Successful aging can take many forms. While marathons are impressive, any form of movement is the best (free) medicine. Running is tough on joints, but studies have shown that walking improves memory. Having good balance may be more important than extreme exercise. Balance training can prevent falls, which happen to one in three Americans after age 60. Walking, balance training and being socially active are some of the keys to successful aging, and people can greatly benefit by making a few changes in their lives. The ABC’s of successful aging are to maintain: Activity, Balance, and Connection with people you love.
Alan D. Castel, Los Angeles
Castel is the author of “Better with Age: The Psychology of Successful Aging”


Throwing the Book at President Carter
It’s been almost 40 years since President Jimmy Carter’s term, and author Stuart E. Eizenstat apparently believes that the generation of American citizens who experienced the four years of the Carter presidency either have died or are senile (“Capturing the Mind and Heart of Jimmy Carter,” Michael Berenbaum, Jan. 16). I lived through those years and have the following observations.

History will record Carter’s achievements as domestic and foreign.

On the domestic stage, Carter presided over unprecedented inflation and high unemployment. The economists were stumped on how he did it. He summoned economic and political leaders to Camp David to advise him. He came down from the mountain bewildered. He leveled with the American people that we were no longer a world power and would act accordingly.

On the foreign stage, Carter was bewildered when the Soviets took him at his word that we were no longer a force on the world stage and invaded Afghanistan. Carter struck back at the Soviets by keeping American athletes away from the 1980 Summer Olympics in Moscow, punishing our athletes. When the Shah of Iran needed our help, the shah was told that none was forthcoming and that he should pack up. Iran turned from being our ally and linchpin of our Middle East policy to the chief world sponsor of Islamic terrorism. There is no end in sight to the continuing damage initiated by Jimmy Carter to our national security and the shear brutality and killing of innocents unleashed by the failure of the Carter administration.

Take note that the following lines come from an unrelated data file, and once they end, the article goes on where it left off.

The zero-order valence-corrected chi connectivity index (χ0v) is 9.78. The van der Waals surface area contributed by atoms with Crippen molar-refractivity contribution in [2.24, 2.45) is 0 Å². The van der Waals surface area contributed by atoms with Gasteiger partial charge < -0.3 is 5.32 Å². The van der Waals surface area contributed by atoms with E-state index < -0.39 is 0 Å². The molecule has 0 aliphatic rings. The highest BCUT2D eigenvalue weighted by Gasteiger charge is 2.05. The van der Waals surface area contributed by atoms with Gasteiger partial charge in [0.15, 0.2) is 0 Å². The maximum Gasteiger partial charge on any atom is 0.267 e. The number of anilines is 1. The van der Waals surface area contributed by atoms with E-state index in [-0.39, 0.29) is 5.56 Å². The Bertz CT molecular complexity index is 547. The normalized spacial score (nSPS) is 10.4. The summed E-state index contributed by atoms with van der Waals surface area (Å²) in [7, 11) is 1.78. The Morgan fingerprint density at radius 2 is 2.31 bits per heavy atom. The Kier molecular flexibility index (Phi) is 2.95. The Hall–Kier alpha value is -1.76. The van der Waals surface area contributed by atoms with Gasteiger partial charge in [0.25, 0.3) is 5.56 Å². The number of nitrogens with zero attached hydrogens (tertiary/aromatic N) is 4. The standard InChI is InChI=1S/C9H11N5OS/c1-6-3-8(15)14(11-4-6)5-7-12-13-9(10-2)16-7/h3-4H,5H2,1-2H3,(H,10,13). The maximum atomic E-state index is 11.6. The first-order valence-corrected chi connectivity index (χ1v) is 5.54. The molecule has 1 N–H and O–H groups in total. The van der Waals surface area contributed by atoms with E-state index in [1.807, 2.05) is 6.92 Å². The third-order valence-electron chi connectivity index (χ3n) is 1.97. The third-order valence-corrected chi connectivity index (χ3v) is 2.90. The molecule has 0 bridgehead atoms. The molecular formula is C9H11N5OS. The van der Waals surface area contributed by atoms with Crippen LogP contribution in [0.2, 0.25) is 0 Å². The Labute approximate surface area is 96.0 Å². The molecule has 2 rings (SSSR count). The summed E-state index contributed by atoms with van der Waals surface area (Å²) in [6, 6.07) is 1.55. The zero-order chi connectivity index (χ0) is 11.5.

After Israel concluded a treaty with Egypt, in which Israel gave back all captured Egyptian land, Carter has conducted an unrelenting four-decade campaign of anti-Israel propaganda calling Israel an apartheid state.

Carter has the distinction of writing a book as an ex-president accusing a sitting president of being immoral, an act of consummate hypocrisy.

Perhaps when I and other members of the generation who experienced Carter’s presidency have died, there will be space to speak more kindly of Carter.
Isaac Gorbaty, Via email

Michael Berenbaum responds:

The letter reveals the stereotypical depiction of Jimmy Carter. One must be grateful to Stuart Eizenstat, who does not deny this all-too-simple description of President Carter but suggests that such a facile understanding of his presidency, flaws and all, misrepresents the historical reality. One wonders, after having pored through the 900-page opus, whether the writer could still maintain the same views. I could not.


Correction

In the Journal’s Jan. 25 edition, Judy Bin-Nun’s name was misspelled in a photo caption about Hebrew High School’s 70th anniversary.


Your turn. Send your letters to letters@jewishjournal.com. Letters should be no more than 200 words and must include a valid name and city. The Journal reserves the right to edit all letters.